The new Trade Secret Act 1/2019 has been published today. This new legislation opens a new protection opportunity for companies which most of their valuable information will now enjoy legal recognition equivalent to that of other intellectual property rights. As a result, we shall now analyse some of the most relevant developments included in this regulation.

First of all, this Act sets out a definition of trade secrets in a very broad manner, allowing for this concept to cover all types of information. The subject matter of protection includes any information or know-how that fulfils three requirements:

(i) it is secret;

(ii) it has business value; and

(iii) reasonable measures have been taken to maintain its secrecy.

Thus, practically any kind of know-how generated by a company may be considered a trade secret.

Secondly, the act specifies the types of activities considered to be lawful or unlawful, taking into account the activities trade secret management entails: acquisition, use and disclosure. In this way, said actions may be lawful or unlawful depending on the circumstances described in the Act.

On the one hand, acquisition, and therefore use and disclosure, shall be deemed lawful when resulting from

(i) independent discovery;

(ii) reverse engineering;

(iii) the exercise of workers’ rights; and

(iv) any other action conforming to fair commercial practices.

On the other hand, these same actions (acquisition, use and disclosure of trade secrets) may also be considered unlawful.

This would arise in the event that the trade secret was acquired without the authorisation of the owner, that is, in the case of unlawful acquisition. This manner of acquiring information will affect other conducts since, if its acquisition was unlawful, so will its use and disclosure be.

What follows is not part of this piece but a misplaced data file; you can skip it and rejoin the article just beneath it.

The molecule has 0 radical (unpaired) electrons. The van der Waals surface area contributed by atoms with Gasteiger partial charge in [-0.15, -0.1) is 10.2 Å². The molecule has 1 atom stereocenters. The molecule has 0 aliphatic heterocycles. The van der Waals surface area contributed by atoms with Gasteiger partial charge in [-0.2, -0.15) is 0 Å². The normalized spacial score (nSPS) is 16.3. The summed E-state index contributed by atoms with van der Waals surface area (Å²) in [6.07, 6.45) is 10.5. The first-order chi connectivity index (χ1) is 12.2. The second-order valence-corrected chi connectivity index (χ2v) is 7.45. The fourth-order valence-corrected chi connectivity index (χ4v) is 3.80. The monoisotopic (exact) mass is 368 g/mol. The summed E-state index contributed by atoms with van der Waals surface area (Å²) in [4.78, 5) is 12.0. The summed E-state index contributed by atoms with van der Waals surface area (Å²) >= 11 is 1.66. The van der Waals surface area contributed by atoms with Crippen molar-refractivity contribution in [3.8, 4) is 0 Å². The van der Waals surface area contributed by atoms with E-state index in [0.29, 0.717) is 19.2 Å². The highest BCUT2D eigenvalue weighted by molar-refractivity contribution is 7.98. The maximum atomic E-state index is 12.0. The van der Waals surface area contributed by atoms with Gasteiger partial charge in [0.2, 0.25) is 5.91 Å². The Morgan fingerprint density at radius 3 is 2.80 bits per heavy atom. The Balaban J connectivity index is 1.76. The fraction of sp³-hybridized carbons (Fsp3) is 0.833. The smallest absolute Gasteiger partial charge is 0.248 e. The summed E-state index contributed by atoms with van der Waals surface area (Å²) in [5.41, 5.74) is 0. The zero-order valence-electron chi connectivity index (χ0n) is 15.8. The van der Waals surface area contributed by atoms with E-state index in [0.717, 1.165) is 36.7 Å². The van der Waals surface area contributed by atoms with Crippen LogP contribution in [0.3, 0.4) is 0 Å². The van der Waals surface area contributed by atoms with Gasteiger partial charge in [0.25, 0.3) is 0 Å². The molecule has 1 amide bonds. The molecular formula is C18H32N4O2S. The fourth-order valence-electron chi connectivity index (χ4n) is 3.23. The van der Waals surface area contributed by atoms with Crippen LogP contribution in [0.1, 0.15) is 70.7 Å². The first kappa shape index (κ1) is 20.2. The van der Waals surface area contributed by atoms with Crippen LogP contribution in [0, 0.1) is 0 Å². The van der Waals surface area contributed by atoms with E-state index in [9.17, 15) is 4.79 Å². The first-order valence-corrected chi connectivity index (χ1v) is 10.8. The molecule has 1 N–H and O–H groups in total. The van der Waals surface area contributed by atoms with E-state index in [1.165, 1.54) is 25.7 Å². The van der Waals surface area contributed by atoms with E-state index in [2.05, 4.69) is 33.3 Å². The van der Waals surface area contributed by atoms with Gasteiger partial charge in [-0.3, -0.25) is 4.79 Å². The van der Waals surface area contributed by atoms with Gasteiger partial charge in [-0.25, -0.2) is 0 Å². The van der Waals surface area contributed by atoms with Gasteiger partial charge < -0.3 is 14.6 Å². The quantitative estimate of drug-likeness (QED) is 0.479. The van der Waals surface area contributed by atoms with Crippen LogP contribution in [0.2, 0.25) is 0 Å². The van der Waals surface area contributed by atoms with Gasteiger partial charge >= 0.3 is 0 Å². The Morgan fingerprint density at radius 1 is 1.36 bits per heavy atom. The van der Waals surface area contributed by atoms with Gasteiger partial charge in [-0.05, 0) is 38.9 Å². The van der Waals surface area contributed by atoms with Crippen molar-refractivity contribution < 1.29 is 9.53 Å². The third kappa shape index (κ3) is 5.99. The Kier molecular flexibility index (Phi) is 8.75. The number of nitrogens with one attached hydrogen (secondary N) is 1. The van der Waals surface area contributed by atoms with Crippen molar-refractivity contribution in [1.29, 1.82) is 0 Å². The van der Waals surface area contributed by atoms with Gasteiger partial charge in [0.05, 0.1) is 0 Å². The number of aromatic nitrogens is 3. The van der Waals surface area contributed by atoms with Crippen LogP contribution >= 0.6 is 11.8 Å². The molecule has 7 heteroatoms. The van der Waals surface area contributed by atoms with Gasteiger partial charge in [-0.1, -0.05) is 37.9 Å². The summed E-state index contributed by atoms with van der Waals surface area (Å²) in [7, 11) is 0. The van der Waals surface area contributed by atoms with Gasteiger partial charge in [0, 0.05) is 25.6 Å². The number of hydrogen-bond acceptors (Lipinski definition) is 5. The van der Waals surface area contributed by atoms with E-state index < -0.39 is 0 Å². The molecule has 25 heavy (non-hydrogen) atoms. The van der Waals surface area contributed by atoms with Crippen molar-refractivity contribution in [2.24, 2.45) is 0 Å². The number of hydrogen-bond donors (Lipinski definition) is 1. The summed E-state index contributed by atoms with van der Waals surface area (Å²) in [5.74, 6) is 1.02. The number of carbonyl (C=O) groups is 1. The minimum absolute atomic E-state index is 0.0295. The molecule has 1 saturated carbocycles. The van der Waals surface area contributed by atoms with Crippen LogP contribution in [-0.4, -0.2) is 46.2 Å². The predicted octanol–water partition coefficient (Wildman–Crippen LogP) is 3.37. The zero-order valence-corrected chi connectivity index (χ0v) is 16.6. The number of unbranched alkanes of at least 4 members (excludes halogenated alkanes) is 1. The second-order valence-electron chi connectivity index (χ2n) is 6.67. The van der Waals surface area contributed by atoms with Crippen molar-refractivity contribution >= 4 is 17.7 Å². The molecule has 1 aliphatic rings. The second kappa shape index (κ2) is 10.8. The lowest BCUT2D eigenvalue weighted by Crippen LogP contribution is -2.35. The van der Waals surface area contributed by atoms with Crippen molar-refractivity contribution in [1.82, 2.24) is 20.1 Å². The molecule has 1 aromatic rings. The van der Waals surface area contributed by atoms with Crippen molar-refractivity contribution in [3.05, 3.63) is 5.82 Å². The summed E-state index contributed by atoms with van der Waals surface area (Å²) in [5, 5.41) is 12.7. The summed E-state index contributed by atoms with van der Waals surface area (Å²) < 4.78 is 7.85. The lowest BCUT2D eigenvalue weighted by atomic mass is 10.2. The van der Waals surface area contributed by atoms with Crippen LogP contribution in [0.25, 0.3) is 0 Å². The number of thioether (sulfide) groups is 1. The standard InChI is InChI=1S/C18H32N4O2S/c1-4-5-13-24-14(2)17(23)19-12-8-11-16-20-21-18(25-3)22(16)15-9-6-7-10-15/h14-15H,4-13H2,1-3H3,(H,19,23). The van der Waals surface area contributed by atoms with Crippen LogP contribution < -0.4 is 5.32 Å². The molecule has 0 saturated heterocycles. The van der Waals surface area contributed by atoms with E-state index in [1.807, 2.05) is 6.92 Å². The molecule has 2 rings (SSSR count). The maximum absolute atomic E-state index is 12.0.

Furthermore, if the know-how is obtained in a lawful manner, but it is used or disclosed in breach of any contractual or similar obligation, these acts will be considered infringements of trade secrets.

One important development in this new Act is liability for infringement, given that it establishes  objective liability for third parties who have not committed the aforementioned unlawful activities. Thus, the party liable for an infringement will be a party which acquires, uses or discloses the trade secret while being aware, or which should reasonably have been aware, that it was acquired from a party that uses or discloses it unlawfully. This objective liability also extends to those producing, offering or marketing goods that incorporate trade secrets used unlawfully.

The Act goes even further, also establishing a liability regime which could be qualified as being “ultra-objective”, according to which even a bona fide third party is considered liable, although liability is diminished when compared with the cases described above.

Therefore, the Act calls for the utmost diligence from companies when receiving or passing on trade secrets, ensuring that no information acquired unlawfully is handled so as to avoid incurring any penalty.

 

The second part of this article is available here

 

Authors: Javier Fernández-Lasquetty , Cristina Espín and Martín Bello

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